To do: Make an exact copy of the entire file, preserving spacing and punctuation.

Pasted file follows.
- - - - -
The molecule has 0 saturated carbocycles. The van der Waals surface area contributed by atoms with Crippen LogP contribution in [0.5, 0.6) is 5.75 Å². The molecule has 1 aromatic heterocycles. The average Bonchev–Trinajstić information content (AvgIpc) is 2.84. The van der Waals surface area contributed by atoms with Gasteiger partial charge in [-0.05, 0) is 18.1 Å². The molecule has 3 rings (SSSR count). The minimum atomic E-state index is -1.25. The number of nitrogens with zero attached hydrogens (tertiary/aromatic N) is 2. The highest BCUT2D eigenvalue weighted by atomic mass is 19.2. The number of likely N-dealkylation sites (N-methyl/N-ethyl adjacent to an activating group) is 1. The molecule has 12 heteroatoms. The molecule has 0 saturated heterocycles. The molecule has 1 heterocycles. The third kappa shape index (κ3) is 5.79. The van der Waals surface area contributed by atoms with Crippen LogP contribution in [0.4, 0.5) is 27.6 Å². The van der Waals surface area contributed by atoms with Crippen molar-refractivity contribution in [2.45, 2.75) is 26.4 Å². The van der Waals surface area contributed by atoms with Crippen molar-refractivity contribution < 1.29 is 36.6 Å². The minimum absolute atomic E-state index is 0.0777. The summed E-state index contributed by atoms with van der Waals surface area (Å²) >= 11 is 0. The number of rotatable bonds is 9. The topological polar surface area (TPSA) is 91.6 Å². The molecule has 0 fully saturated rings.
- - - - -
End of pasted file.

The molecule has 0 saturated carbocycles. The van der Waals surface area contributed by atoms with Crippen LogP contribution in [0.5, 0.6) is 5.75 Å². The molecule has 1 aromatic heterocycles. The average Bonchev–Trinajstić information content (AvgIpc) is 2.84. The van der Waals surface area contributed by atoms with Gasteiger partial charge in [-0.05, 0) is 18.1 Å². The molecule has 3 rings (SSSR count). The minimum atomic E-state index is -1.25. The number of nitrogens with zero attached hydrogens (tertiary/aromatic N) is 2. The highest BCUT2D eigenvalue weighted by atomic mass is 19.2. The number of likely N-dealkylation sites (N-methyl/N-ethyl adjacent to an activating group) is 1. The molecule has 12 heteroatoms. The molecule has 0 saturated heterocycles. The molecule has 1 heterocycles. The third kappa shape index (κ3) is 5.79. The van der Waals surface area contributed by atoms with Crippen LogP contribution in [0.4, 0.5) is 27.6 Å². The van der Waals surface area contributed by atoms with Crippen molar-refractivity contribution in [2.45, 2.75) is 26.4 Å². The van der Waals surface area contributed by atoms with Crippen molar-refractivity contribution < 1.29 is 36.6 Å². The minimum absolute atomic E-state index is 0.0777. The summed E-state index contributed by atoms with van der Waals surface area (Å²) >= 11 is 0. The number of rotatable bonds is 9. The topological polar surface area (TPSA) is 91.6 Å². The molecule has 0 fully saturated rings.